Thursday, August 27, 2009
I read a lot of the Kennedy coverage yesterday, and the article that jumped out at me most was this one in the New York Times, because it gives insight into how Kennedy prepared to die. He was a "man who in his final months was at peace with the end of his life and grateful for the chance to savor the salty air and the company of loved ones." He spent time with family at dinners and singalongs, and he told friends, "Every day is a gift" and "I've had a wonderful life." He ate ice cream and watched James Bond movies and 24 episodes. The article makes brief mention of Kennedy's growing reliance on his faith in his later years. He was described as "someone who had a fierce determination to live, but who was not afraid to die."
All this reflection on death makes me wonder if I'm ready to die, or if I really live my life like I could die anytime. I don't mean that I'm afraid to die, but I feel like I should be thinking more strategically, more intentionally, about everything I want to do before I die and focus on that. Do I spend too much time on stuff that doesn't really matter and that I should just quit doing? What should I be doing that has eternal value?
I'm reminded that Henri Nouwen wrote somewhere that death brings us into solidarity with all humanity. All of us are part of the same human community that journeys this earthly life together. All of us are mortal, and our time here is brief. I was reading Facebook comments about our classmate, and one of the things that struck me is that even though many of us didn't know her well in high school, all of us feel a sense of loss. It doesn't matter if we perceived each other back then as jocks or nerds or partiers or outcasts - nineteen years later, we're just people, all aware of our own mortality. John Dunne wrote, "Any man's death diminishes me, because I am involved in Mankind." So we grieve our classmate, and we are reminded of our connections with each other. And we pray for one another for comfort and hope.
Monday, August 17, 2009
There have been quite a number of prominent deaths this summer, and not just Michael Jackson and Farrah Fawcett. TV host Ed McMahon. Veteran news anchor Walter Cronkite. Vietnam War-era Secretary of Defense Robert McNamara. Former Philippines president Corazon Aquino. ’80s filmmaker John Hughes. Eunice Kennedy Shriver, founder of the Special Olympics. Memoirist Frank McCourt. And in the Christian publishing world, Robert Short, author of The Gospel According to Peanuts, and Marie Little, wife of IVP author Paul Little. All of these passed in just the last few months.
I just looked up some of these and discovered that Wikipedia has running entries like “Deaths in 2009” or month-by-month listings like “Deaths in July 2009." Reading these entries is sobering, as you see the lives of the famous and the not-so-famous summarized in a single sentence, often with the cause of death - colon cancer, heart attack, car accident, hanging, brain aneurysm. Regardless of the individual's notoriety, fame, wealth or power, death comes to us all.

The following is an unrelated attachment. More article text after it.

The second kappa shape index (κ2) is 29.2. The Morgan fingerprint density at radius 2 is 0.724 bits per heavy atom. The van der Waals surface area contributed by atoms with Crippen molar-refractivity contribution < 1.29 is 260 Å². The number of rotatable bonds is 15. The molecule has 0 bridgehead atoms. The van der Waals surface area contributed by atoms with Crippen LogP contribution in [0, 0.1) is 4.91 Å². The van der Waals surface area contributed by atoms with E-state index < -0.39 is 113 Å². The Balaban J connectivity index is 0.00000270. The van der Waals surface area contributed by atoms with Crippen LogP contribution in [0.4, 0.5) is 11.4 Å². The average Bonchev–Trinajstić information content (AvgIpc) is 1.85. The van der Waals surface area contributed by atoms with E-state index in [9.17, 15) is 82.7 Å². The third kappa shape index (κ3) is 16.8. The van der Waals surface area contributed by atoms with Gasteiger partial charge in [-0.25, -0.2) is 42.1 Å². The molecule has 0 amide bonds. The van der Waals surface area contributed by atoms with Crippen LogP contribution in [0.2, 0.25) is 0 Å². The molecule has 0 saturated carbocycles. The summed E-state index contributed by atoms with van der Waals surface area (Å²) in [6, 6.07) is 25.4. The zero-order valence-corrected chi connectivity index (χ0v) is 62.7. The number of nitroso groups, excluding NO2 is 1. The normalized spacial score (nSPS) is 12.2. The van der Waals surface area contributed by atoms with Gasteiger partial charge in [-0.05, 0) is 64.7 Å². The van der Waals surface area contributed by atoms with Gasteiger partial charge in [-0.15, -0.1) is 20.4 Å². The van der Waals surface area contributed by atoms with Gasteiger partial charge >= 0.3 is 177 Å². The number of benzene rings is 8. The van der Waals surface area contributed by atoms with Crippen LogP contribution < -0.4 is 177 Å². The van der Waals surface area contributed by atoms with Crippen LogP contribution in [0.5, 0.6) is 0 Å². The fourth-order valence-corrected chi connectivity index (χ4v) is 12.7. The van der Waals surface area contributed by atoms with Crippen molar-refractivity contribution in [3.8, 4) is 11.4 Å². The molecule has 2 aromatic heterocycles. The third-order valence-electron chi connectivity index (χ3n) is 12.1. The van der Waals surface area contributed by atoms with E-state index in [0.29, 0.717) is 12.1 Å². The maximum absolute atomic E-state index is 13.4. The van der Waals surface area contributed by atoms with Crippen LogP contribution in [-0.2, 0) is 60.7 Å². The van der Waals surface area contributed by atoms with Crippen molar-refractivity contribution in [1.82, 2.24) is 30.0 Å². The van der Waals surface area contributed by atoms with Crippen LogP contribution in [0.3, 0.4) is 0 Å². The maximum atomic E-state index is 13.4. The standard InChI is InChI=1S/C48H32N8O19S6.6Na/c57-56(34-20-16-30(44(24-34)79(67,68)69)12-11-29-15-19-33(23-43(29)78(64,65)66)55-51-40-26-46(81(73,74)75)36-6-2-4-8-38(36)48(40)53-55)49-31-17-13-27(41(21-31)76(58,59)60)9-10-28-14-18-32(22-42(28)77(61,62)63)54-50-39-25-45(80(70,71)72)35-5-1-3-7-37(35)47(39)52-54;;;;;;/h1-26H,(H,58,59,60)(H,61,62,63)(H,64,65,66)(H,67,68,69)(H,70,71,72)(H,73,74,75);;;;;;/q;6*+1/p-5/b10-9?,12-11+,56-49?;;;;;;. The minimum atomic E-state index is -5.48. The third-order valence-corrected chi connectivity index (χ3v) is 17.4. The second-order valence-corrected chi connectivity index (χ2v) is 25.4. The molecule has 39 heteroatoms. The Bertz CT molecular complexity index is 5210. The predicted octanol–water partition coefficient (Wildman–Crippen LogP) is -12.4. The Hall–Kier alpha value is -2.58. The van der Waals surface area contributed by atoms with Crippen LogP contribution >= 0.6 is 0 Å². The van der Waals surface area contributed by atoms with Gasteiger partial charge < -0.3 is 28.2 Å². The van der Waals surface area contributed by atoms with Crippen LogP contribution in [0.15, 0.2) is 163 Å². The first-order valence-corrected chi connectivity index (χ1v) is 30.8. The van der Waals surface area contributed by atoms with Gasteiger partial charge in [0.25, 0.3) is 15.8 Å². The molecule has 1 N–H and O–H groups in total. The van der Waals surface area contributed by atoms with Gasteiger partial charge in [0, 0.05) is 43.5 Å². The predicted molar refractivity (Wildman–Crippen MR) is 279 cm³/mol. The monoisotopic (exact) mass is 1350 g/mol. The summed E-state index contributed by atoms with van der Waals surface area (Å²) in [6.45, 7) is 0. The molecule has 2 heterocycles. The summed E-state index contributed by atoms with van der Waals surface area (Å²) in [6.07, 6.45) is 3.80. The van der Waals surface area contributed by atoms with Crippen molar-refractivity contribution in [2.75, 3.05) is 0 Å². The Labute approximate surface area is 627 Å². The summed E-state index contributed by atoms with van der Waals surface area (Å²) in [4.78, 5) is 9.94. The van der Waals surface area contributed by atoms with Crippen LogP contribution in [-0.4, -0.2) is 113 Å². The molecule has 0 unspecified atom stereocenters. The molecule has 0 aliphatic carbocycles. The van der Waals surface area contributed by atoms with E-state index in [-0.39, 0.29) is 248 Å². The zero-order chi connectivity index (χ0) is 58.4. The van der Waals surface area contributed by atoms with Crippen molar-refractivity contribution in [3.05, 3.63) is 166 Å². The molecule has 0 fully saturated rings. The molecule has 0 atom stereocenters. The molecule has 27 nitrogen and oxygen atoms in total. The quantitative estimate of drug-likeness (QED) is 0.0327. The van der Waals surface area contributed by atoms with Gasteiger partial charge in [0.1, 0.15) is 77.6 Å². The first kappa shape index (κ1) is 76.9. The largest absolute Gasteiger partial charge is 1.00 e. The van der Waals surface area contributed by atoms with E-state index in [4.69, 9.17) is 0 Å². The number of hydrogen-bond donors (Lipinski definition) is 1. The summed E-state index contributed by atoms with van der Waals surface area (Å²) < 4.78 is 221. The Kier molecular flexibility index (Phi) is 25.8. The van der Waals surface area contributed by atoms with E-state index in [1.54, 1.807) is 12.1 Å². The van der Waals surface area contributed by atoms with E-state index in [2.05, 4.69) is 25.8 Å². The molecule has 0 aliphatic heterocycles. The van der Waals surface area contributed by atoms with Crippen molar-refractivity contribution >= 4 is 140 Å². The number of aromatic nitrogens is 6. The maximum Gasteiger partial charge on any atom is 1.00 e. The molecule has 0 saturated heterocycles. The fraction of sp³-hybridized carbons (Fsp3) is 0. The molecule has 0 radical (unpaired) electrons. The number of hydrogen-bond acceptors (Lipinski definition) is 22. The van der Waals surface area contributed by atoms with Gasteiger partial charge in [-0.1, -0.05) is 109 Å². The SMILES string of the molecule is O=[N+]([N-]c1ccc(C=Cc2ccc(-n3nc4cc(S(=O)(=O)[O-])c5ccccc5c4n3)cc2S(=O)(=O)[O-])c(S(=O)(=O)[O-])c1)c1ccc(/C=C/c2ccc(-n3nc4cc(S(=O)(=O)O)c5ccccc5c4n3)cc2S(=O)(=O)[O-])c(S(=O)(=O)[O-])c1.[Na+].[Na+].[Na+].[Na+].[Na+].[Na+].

I'm certainly familiar with death; I've already lost my father, a cousin, an aunt, an uncle and all four of my grandparents. But it feels like there have been several recent reminders of death close to home; my wife's aunt died of cancer earlier this summer, and a publishing industry friend lost his wife. It's scary when people of our own age or generation start to die. It's my twenty-year high school reunion next year, and I'm nervous about finding out if any of my classmates are gone.
So how do we live in light of the presence of death? As I get a little farther along in my mid-to-late 30s, I find myself a little more aware of my own health. I get worried that aches and pains could be more serious. A friend from church found a benign tumor a few months ago. What if that shoulder or back pain isn't just a muscle or joint thing, but cancer?
I've been thinking about all this partly because I'm the editor for a forthcoming book by Rob Moll on The Art of Dying: Living Fully into the Life to Come (releasing spring 2010). I was reviewing an early draft of the manuscript as my wife's aunt was in the final stages of cancer. And what struck me most about Rob's book is that throughout most of church history, Christians have practiced the spiritual discipline of dying well, of anticipating one's own death. It had been an intentional practice of numbering one's days, of reckoning with one's own mortality.
These days people often say that they hope to die quickly, in a sudden accident or something. But Christians throughout history usually preferred to have time to prepare and anticipate one's death, to make peace with God and others. One's approaching death was a time of saying the important things, like sorry, thank you, forgive me, I love you. The reality of death often jolts us into living more meaningfully.
I remember after events like Columbine and 9/11, one significant result and response was that people hugged their kids and had significant conversations with their loved ones. It seems to me that every new celebrity death in the news could be a trigger to remind us to do the same.